Yes, real lumberjacks do exist, and they’re making the cut in modern society.
It may seem hard to believe that lumberjacks have a place in today’s era of drones delivering packages, smartphones, and cars that can parallel park themselves; however, bushcraft is making a comeback, and a strong one at that.
Lumberjack competitions are a popular event across the country. Many major colleges and universities, including Northern Arizona University (NAU) and the Bay Area’s UC Berkeley boast proud lumberjack teams, complete with forest green pants, suspenders and yes, red flannel.
At a recent NAU football game, the university’s lumberjack was present, celebrating a touchdown by sawing a log emblazoned with the school’s logo. The crowd roared with excitement in response. “We call ourselves the true lumberjacks of the Lumberjacks,” club president, Natalie Wilson, said while sporting trademark lumberjack clothing.
Wilson has been an active member of the university’s lumberjack club for three years, competing in logging meets with the rest of the team. “We take old logging practices and apply them to a competition setting, so we compete with the big six-foot saws, we use chainsaws, we use axes to chop through logs either based on speed or the number of hits you take,” Wilson said.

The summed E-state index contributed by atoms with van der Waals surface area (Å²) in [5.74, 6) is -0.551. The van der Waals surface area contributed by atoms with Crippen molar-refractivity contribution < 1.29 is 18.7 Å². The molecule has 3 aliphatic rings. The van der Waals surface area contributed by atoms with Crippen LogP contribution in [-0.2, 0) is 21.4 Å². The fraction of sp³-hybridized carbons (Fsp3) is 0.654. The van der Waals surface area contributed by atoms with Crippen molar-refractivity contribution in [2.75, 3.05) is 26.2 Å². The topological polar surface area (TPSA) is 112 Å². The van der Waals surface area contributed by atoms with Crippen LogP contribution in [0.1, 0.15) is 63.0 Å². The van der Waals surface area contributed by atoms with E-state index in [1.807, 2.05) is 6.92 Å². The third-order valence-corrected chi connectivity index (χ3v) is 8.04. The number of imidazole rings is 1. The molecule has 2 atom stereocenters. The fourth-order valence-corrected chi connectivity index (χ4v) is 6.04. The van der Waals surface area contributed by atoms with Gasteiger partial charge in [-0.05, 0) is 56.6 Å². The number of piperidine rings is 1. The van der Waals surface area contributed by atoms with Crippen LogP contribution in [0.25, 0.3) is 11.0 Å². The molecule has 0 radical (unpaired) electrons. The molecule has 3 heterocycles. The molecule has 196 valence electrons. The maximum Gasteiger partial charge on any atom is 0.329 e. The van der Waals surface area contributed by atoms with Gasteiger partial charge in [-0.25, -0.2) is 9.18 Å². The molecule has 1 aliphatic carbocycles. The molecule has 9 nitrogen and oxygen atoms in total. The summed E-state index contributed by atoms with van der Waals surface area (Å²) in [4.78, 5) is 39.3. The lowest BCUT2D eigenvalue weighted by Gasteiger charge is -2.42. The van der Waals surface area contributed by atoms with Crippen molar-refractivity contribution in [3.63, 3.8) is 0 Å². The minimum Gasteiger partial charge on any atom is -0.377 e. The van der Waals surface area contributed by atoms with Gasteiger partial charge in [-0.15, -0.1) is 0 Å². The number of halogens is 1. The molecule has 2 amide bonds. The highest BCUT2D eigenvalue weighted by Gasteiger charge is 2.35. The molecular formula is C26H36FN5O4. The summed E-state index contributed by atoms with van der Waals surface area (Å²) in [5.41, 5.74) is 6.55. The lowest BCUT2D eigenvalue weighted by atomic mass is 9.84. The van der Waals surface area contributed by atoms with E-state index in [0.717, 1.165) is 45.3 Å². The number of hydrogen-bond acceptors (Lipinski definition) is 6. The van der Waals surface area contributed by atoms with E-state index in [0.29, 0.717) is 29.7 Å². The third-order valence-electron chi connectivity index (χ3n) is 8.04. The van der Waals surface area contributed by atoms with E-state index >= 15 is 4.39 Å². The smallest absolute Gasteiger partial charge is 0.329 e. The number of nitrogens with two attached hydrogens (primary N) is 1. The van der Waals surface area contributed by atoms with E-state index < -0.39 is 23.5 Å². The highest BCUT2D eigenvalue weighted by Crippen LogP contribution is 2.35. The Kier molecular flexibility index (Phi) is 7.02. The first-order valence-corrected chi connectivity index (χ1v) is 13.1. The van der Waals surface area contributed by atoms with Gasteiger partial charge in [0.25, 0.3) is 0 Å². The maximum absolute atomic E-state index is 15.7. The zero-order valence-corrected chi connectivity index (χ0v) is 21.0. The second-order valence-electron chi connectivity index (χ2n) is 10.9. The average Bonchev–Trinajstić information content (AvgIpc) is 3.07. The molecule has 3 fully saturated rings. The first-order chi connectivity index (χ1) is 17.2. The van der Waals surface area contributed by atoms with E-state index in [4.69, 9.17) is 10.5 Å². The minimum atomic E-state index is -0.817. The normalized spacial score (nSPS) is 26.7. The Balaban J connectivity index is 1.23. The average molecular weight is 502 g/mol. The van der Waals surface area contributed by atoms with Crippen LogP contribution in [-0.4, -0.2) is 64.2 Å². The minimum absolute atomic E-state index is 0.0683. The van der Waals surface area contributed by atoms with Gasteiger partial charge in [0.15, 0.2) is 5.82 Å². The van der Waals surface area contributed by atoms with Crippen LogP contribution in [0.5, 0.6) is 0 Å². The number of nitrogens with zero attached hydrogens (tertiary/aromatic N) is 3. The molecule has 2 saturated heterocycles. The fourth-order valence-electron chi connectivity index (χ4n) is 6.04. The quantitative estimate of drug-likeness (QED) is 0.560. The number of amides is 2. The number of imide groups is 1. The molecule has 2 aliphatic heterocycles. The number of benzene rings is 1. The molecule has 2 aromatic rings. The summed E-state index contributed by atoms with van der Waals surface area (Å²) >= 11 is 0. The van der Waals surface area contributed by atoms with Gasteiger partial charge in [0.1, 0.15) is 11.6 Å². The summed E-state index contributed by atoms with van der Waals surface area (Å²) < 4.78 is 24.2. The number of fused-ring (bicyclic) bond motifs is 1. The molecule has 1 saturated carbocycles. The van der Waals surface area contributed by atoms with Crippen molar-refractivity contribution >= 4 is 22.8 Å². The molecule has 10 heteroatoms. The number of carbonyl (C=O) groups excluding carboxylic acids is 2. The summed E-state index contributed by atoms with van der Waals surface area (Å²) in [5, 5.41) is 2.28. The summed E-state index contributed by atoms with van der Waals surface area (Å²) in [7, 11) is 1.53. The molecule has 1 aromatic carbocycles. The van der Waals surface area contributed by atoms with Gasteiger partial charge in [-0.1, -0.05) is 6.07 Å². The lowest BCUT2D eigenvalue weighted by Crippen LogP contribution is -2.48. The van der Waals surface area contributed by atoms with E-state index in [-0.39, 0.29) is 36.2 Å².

A forestry major, Wilson got involved the sport of lumberjacking after learning about logging activities from Centennial Campout, an annual camp that allows forestry majors to become better acquainted with the forest, and learn more about the tools used in the field, including tomahawk axes.
Tomahawks, often referred to simply as “hawks,” are a type of axe that originated in North America. They were first created and used by America’s indigenous tribes not only as a combat weapon, but also a multi-purpose tool. Today, tactical tomahawks have become increasingly popular, and are widely used by military personnel and law enforcement officers for breaching, and in search and rescue operations. Along with lumberjack competitions, tomahawk throwing competitions are also becoming increasingly popular.
Often regarded as a male-dominated sport, lumberjacking has started to gain favor among women, who dominate UC Berkeley’s lumberjack team. “It’s definitely different to have more women,” said team logger Justine Zeni. “People definitely notice us and they always know — Berkeley is coming again with 10 women and one guy.”
It may seem ironic that as technology advances, bushcraft has found a place in modern society. However, reality television shows focused on rustic lifestyles have sparked substantial interest. Some find the sport a soothing alternative to hectic modern life. “This is like a calming thing,” according to Zeni. “It’s a great way, especially because we are at Berkeley, we live in the city, this is a great way to get out in the country while still going to school in the city.”